' Cinema Romantico: Friday's Old Fashioned: The V.I.P.'s (1963)

Friday, March 07, 2014

Friday's Old Fashioned: The V.I.P.'s (1963)

The invaluable Robert Osborne introduces “The V.I.P.’s” on Turner Classic Movies by relaying that its screenwriter, Terence Rattigan, based the two-hour film on the true-life tale of Vivien Leigh attempting to leave her husband, Laurence Olivier, by fleeing via flight with actor Peter Finch. Alas, fog rolled in at the London airport, delaying their jet, allowing time for Olivier to swoop in and put the kibosh on the attempted marital breakout. I mean, that’s a story, and straight away you can understand Rattigan’s wish to dramatize it. A decade or so ago we could have made this with Rebecca Romijin as Leigh and Conan O’Brien as Finch and John Stamos as the jilted Olivier.


That would have been a ludicrous rom com, however, which is immediately where your mind goes when you hear of this foggy airport getaway gone awry. The truth, it seems, is much stranger and darker. Vivien Leigh, of course, had significant mental problems and these plagued her throughout her marriage to Olivier and likely in some way led to her affair with Finch. But Finch was friends with Leigh and Olivier, insinuating himself into their social circle, and there were rumors of Olivier’s latent homosexual feelings toward Finch, which only further clouds the matter. That could have been a phenomenal story in its own right. Twisted, real and surreal simultaneously, think Joe Eszterhas meets Charlie Kaufman. No. Really. THINK Joe Eszterhas meets Charlie Kaufman! For anything! Ever!

Instead, “The V.I.P.’s”, directed by Anthony Asquith, just sort of plunks itself down in between the extreme of those two ideas. It doesn’t dare get dark and psychological and stays away from full-blown comedy, instead outsourcing its humor from the main story to a couple side ones featuring Orson Welles and Margaret Rutherford (who won a Best Supporting Actress Academy Award, and if there was ever an Academy that deserved to be reduced to parentheses, it’s this one) that just drag the entire enterprise out to a wholly unnecessary two hours.

Saving face, Les Mangrum is an Australian businessman who needs to cut a deal to save his business. His secretary (Maggie Smith), hopelessly in love with him, stands fast by his side. And while that hopeless love is the story’s overriding point, Rod Taylor brings a subtle humanity to the part of Mangrum in which you can truly believe.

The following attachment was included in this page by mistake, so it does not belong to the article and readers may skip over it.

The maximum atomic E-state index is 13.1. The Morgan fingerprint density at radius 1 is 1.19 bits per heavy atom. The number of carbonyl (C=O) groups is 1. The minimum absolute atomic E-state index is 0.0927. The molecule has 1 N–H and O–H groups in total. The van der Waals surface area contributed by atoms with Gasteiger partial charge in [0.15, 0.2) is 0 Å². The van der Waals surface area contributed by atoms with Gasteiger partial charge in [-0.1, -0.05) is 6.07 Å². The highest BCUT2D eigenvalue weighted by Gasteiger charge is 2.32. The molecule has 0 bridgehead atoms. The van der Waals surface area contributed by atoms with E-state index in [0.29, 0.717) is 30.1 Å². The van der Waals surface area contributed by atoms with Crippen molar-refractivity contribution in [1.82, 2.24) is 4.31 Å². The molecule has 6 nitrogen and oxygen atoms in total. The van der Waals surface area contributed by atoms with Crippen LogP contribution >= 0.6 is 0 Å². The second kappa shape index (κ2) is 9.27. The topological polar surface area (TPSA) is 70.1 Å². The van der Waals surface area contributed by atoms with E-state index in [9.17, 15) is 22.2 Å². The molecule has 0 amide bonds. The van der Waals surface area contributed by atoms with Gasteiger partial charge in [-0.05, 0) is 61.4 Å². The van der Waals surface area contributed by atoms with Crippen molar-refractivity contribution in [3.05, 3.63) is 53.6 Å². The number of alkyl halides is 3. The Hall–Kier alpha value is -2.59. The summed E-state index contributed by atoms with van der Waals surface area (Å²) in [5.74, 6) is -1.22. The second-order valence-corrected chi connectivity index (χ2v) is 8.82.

Stuck in the middle is Elizabeth Taylor, perhaps the only woman alive who could have assumed a based-on-Vivien-Leigh role, who seems to be existing in a universe apart from much of the movie, gracefully underplaying as a woman caught between passions and unsure if these passions are worthy of her passion. She is Frances Andros, actress extraordinaire, and married to a millionaire, Paul (Richard Burton), requisitely inattentive. She has been seeing Champselle (Louis Jordan), who is a playboy, NOT a gigolo, because he has NEVER taken money from a woman’s husband (except that he has). He swears his love for Frances is true, that she has stirred up something new in him, that he’s not merely digging for gold, but Rattigan’s script seems pronounced in Frances not being entirely sold on Champselle. Which admittedly is part of the story’s problem. At one point, Champselle busts out his lothario voice that apparently makes all the ladies swoon. Frances laughs at it.


In each of their own ways, Paul and Champselle are men married to money – the former to cold hard cash itself, the latter to the lifestyle that so much cash provides. It is Frances, of course, who opens Champselle’s eyes and libido to the foolishness of his ways and it is Champselle’s eyes being opened to the foolishness of his ways that opens Paul’s eyes to the foolishness of his ways. In other words, Paul arrives at his decision the same way another cinematic Paul – Michael Rapaport of “Beautiful Girls” – arrives at his (a desperate marriage proposal to poor Martha Plimpton): “I didn’t like the alternative.”

Frances is meant to waver between the two but the love triangle always feels like a solo act. In a way, by casting Taylor and Burton, the film throws a nod to their combustible real-life relationship in which they were married twice. Of course, that can only be seen in retrospect since they were divorced and re-married several years after “The V.I.P.’s”, but even then the feeling is not prominent. Moreover, neither the crumbling marriage and the prospective happily-ever-after affair feel very make or break. The delayed flight provides a ticking clock but you never hear the clock ticking.

In the frame, Taylor is often seen in repose, calmly taking in what she’s being told, a step ahead and already advanced mentally to the next point in the conversation. Her performance, frankly, doesn’t seem to be striking the right note for the material, which I actually sort of mean to be complimentary. She breaks free of the constraints of the role on the page and you only wish the production could have been halted for a day to afford a re-write. The point of the story, as I see it, is not who Frances ends up with because Frances doesn’t need to choose between two lovers. Frances needs a spa weekend on her own.

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